GETTING MARRIED OR GETTING MAD?
Pic.: Sheela Krishnamony
“I didn't find out what happiness means until I got married...
and then it was too late.”
A week before I was to get married, I remember visiting the residence of Nisarg*, a dear student of mine. I had been there to invite his family for my wedding. When Nisarg introduced me to his dad, I said nervously, “Sir I am getting married.” In my nervousness, I had swallowed the middle letters from the word ‘married’… and Nisarg’s dad was quick in pulling my legs, “What… Getting MAD?”
I turned pink and heard my dear student Nisarg trying to calm me down, “Don’t worry sir… both are same.”
By both, Nisarg had meant… getting married and getting mad!
This was some twenty-five years ago…
Every time, a young-man or a young-woman comes to invite me and my family for his or her wedding, my heart goes back to what Nisarg’s dad had asked me that afternoon… and it smiles. “Have I become mad by now, or have I remained sane?” I ask myself… “Best wishes,” yes, every time I say this to a just-married couple, I know what I am wishing them, actually!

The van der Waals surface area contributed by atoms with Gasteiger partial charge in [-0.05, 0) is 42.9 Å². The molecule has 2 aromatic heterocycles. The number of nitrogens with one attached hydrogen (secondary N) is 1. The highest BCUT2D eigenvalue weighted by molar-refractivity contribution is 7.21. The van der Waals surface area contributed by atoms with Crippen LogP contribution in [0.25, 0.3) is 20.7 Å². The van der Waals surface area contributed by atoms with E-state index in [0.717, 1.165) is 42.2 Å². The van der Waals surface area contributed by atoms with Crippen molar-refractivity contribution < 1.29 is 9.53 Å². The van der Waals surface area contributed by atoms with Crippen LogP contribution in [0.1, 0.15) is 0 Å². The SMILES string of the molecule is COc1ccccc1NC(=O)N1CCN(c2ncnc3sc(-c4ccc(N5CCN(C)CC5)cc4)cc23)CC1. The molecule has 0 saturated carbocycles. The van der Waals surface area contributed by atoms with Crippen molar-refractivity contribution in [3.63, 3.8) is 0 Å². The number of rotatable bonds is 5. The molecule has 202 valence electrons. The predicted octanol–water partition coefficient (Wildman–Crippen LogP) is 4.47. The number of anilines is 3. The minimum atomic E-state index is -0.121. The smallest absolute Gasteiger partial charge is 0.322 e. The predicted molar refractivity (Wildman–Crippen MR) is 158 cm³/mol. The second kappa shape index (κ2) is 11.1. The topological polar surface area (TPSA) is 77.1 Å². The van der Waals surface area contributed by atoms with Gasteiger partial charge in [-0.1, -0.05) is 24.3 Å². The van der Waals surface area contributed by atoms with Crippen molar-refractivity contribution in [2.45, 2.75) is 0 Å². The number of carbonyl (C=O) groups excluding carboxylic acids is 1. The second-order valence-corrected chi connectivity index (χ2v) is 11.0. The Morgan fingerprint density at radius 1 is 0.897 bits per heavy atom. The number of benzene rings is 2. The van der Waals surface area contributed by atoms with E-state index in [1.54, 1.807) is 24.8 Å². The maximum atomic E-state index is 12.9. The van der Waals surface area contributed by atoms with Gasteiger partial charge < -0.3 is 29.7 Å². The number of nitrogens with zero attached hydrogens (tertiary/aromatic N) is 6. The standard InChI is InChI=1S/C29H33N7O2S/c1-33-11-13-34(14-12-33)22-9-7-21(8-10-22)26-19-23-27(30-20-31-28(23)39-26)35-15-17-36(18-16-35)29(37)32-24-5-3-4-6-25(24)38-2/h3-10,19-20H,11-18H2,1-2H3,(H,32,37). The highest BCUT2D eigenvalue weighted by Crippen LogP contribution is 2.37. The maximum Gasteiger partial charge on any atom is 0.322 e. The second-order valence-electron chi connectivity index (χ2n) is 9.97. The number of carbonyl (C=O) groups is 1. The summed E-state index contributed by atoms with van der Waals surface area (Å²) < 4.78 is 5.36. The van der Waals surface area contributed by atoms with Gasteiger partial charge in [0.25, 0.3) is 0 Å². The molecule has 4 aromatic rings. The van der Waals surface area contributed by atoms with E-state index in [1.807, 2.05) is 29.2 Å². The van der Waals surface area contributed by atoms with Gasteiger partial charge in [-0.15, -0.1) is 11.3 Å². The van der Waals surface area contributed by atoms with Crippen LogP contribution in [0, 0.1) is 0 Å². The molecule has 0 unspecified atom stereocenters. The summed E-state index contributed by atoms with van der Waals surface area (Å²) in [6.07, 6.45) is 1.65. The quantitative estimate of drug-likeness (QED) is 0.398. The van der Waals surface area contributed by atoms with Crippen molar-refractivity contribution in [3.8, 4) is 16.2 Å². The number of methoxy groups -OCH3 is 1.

‘Are you married?” I remember asking another young-man, some years ago.
“No, I am happy,” was his instant response!
Incidentally, last night, two of my very old-students, Priya and Shilpa, had called me from faraway places. More than thirty-four years had passed by since I had first taught them. They had managed to get my number through their friends and were getting in touch with me, last night. So, I asked both of them the question, “What about your family? What your hubby does? How old are your children?”
Priya said, that she had chosen to remain single. She had done extremely well in her profession and travelled all over the world. When I checked her pictures on FB, she still looked stunningly beautiful… and happy. But, the question haunted me: “Why in the world did this amazing woman choose not to get married in life?”
Shilpa, on the other hand, narrated me her story quite dispassionately. “Sir, I wanted to get married early and thought it would be bliss,” she said, “but, I ended up marrying a wrong person… He was into so many wrong things and made my life miserable… Finally, I walked out of the marriage when my children were barely between 5 and 7. I raised them up as a single mother… He died of drinking soon. And, ever since then, I am happy.”
It may sound unbelievable, that I had received these two phone calls, last night, in a span of twenty minutes… and, that both my ex-students had called me after thirty-four years!
Priya is not married, but says she is happy…
Shipa is married, divorced and widowed, and says she is happy…
I am married and still together… and yes, I, too, say, I am happy.
But, then, the question is: ‘what is this happiness?”
* Names changed